NASA’s Juno navigators enable Jupiter cyclone discovery

Posted: December 13, 2019 by oldbrew in atmosphere, exploration, News, solar system dynamics, wind

Six cyclones form a hexagonal pattern around a central cyclone at Jupiter’s south pole. Generated image – credit: NASA/JPL-Caltech/SwRI/ASI/INAF/JIRAM

Suddenly Saturn’s hexagon isn’t unique in the solar system any more.

Jupiter’s south pole has a new cyclone, reports

The discovery of the massive Jovian tempest occurred on Nov. 3, 2019, during the most recent data-gathering flyby of Jupiter by NASA’s Juno spacecraft.

It was the 22nd flyby during which the solar-powered spacecraft collected science data on the gas giant, soaring only 2,175 miles (3,500 kilometers) above its cloud tops.

The flyby also marked a victory for the mission team, whose innovative measures kept the solar-powered spacecraft clear of what could have been a mission-ending eclipse.

“The combination of creativity and analytical thinking has once again paid off big time for NASA,” said Scott Bolton, Juno principal investigator from the Southwest Research Institute in San Antonio.

“We realized that the orbit was going to carry Juno into Jupiter’s shadow, which could have grave consequences because we’re solar powered. No sunlight means no power, so there was real risk we might freeze to death. While the team was trying to figure out how to conserve energy and keep our core heated, the engineers came up with a completely new way out of the problem: Jump Jupiter’s shadow. It was nothing less than a navigation stroke of genius. Lo and behold, first thing out of the gate on the other side, we make another fundamental discovery.”

When Juno first arrived at Jupiter in July 2016, its infrared and visible-light cameras discovered giant cyclones encircling the planet’s poles—nine in the north and six in the south.

Were they, like their Earthly siblings, a transient phenomenon, taking only weeks to develop and then ebb? Or could these cyclones, each nearly as wide as the continental U.S., be more permanent fixtures?

With each flyby, the data reinforced the idea that five windstorms were swirling in a pentagonal pattern around a central storm at the south pole and that the system seemed stable. None of the six storms showed signs of yielding to allow other cyclones to join in.

“It almost appeared like the polar cyclones were part of a private club that seemed to resist new members,” said Bolton.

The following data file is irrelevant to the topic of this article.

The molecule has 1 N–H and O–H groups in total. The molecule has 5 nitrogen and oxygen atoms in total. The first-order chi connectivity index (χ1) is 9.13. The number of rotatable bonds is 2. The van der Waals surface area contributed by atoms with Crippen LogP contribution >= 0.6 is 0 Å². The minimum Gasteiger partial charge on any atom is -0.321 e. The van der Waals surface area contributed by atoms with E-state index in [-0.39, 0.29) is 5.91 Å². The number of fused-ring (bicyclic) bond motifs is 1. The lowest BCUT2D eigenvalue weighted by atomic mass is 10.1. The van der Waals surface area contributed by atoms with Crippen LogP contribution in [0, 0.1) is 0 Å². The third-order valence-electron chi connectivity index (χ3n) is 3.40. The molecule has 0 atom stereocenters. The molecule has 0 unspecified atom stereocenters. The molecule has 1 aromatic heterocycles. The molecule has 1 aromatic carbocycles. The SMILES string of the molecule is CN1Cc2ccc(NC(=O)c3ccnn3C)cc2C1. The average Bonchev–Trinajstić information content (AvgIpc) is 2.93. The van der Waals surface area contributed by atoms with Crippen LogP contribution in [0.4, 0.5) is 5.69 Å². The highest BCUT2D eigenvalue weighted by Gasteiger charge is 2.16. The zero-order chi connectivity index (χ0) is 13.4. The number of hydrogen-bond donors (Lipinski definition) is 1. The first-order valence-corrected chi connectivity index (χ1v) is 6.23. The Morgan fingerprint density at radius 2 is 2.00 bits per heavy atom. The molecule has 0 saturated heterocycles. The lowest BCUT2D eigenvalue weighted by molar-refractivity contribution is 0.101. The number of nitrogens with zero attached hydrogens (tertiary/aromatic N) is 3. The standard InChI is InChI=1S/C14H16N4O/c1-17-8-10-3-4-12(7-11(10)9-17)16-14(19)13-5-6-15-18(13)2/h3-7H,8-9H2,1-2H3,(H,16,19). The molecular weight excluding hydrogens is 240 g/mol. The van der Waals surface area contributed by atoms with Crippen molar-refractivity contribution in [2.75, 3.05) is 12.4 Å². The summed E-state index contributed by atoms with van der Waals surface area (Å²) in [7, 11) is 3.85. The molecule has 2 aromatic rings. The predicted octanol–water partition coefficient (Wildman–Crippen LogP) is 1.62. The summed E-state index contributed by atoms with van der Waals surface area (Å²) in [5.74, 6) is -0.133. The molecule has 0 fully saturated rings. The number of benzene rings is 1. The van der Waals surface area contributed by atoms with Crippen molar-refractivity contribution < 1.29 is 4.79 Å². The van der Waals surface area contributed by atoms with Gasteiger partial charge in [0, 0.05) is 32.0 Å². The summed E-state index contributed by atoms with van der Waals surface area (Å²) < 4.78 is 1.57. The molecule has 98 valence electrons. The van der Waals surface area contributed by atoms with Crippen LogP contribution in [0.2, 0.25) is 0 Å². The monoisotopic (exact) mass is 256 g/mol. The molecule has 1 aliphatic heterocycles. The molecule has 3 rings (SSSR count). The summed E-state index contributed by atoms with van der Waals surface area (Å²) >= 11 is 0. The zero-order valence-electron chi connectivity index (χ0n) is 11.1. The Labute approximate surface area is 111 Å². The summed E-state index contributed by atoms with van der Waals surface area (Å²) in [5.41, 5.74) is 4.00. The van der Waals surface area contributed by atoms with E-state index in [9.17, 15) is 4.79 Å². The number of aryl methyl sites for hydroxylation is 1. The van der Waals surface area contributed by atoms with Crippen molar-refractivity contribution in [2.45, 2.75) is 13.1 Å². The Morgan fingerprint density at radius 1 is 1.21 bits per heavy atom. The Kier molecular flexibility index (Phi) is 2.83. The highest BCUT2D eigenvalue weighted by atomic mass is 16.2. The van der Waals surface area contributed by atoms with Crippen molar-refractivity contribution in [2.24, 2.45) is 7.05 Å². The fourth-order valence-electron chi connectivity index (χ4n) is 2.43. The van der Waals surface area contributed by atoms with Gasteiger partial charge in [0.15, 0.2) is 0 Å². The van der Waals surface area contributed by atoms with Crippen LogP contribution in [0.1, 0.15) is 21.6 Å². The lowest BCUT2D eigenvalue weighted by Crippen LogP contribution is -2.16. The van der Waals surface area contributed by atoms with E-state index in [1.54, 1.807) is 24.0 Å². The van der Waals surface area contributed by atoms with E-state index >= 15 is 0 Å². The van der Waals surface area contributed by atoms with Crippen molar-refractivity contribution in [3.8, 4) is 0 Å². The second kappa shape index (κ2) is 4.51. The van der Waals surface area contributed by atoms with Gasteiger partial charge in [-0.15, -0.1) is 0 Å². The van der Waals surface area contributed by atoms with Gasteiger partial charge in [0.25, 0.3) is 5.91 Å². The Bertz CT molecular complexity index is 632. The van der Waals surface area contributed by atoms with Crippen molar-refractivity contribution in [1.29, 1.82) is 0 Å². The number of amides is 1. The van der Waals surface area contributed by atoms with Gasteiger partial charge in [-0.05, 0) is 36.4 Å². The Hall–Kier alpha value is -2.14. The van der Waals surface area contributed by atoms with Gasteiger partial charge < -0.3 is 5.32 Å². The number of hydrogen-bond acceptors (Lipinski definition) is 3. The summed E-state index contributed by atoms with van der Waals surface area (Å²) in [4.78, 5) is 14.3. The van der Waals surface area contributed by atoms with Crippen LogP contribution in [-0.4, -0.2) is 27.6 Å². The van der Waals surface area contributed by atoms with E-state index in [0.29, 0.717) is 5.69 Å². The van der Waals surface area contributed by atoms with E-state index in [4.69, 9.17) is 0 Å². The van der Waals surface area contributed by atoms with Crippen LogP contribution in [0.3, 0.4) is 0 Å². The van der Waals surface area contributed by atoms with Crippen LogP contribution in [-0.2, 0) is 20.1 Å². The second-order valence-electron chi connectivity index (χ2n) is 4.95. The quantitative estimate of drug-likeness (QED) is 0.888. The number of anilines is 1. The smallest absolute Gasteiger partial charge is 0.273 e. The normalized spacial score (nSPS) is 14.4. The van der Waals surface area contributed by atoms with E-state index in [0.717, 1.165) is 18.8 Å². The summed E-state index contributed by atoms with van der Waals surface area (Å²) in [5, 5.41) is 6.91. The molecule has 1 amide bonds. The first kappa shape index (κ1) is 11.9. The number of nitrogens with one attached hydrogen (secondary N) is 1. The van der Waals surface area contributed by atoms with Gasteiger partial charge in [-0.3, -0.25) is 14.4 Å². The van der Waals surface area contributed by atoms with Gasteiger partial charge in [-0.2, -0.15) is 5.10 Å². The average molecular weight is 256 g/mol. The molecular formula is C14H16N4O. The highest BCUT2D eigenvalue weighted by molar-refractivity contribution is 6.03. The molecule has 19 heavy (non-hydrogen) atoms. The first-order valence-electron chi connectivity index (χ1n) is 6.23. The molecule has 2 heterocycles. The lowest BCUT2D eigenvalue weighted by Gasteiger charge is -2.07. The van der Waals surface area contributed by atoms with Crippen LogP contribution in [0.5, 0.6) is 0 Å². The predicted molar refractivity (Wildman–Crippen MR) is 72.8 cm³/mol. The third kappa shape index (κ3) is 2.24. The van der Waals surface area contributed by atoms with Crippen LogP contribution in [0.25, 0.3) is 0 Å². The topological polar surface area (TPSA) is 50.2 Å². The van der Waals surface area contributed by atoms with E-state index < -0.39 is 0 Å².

Then, during Juno’s 22nd science pass, a new, smaller cyclone churned to life and joined the fray.

The Life of a Young Cyclone

“Data from Juno’s Jovian Infrared Auroral Mapper [JIRAM] instrument indicates we went from a pentagon of cyclones surrounding one at the center to a hexagonal arrangement,” said Alessandro Mura, a Juno co-investigator at the National Institute for Astrophysics in Rome.

“This new addition is smaller in stature than its six more established cyclonic brothers: It’s about the size of Texas. Maybe JIRAM data from future flybys will show the cyclone growing to the same size as its neighbors.”

Probing the weather layer down to 30 to 45 miles (50 to 70 kilometers) below Jupiter’s cloud tops, JIRAM captures infrared light emerging from deep inside Jupiter.

Its data indicate wind speeds of the new cyclone average 225 mph (362 kph) – comparable to the velocity found in its six more established polar colleagues.

Continued here.

  1. JB says:

    Some day it will be “discovered” at the poles on earth, and what the pattern is on the sun.

    Birkeland currents

  2. Paul Vaughan says:

    “the problem for each dimension can be expressed in the existential theory of the reals”

  3. Paul Vaughan says:

    “Because the golden ratio does exist, this is a true sentence, and belongs to the existential theory of the reals.”

  4. oldmanK says:

    The hexagonal structure is reminiscent of the honeycomb structure. However one particular aspect of the polygonal arrangement appears to be evident in tectonic rotations. Stress relief planes seem to follow a polygonal route. This was a subject that was being followed/investigated by a net contact.
    Very new ideas, but also based on evidence; yet seemingly resisted.

  5. oldmanK says:

    See also oldbrew says: December 14, 2019 at 9:47 am

    “They discovered two different mechanisms for forming five-fold twinned nanostructures, both of which are shaped by the accumulation and elimination of strain toward an ideal shape that eliminates all strain.”

  6. oldmanK says:

    The above is from ‘suggestion 40’

  7. Paul Vaughan says:

    “The envelope of Soddy’s hexlets is a Dupin cyclide, an inversion of the torus.”

    “Multiple rings of Steiner chains are another generalization. An ordinary Steiner chain is obtained by inverting an annular chain of tangent circles bounded by two concentric circles. This may be generalized to inverting three or more concentric circles that sandwich annular chains of tangent circles.”

  8. oldbrew says:

    The hexagon was a pentagon not long ago.

    Instead, they found an octagon-shaped grouping over the north pole, with eight cyclones surrounding one in the middle, and a pentagon-shaped batch over the south pole. Each cyclone measures several thousand miles (kilometers) across.

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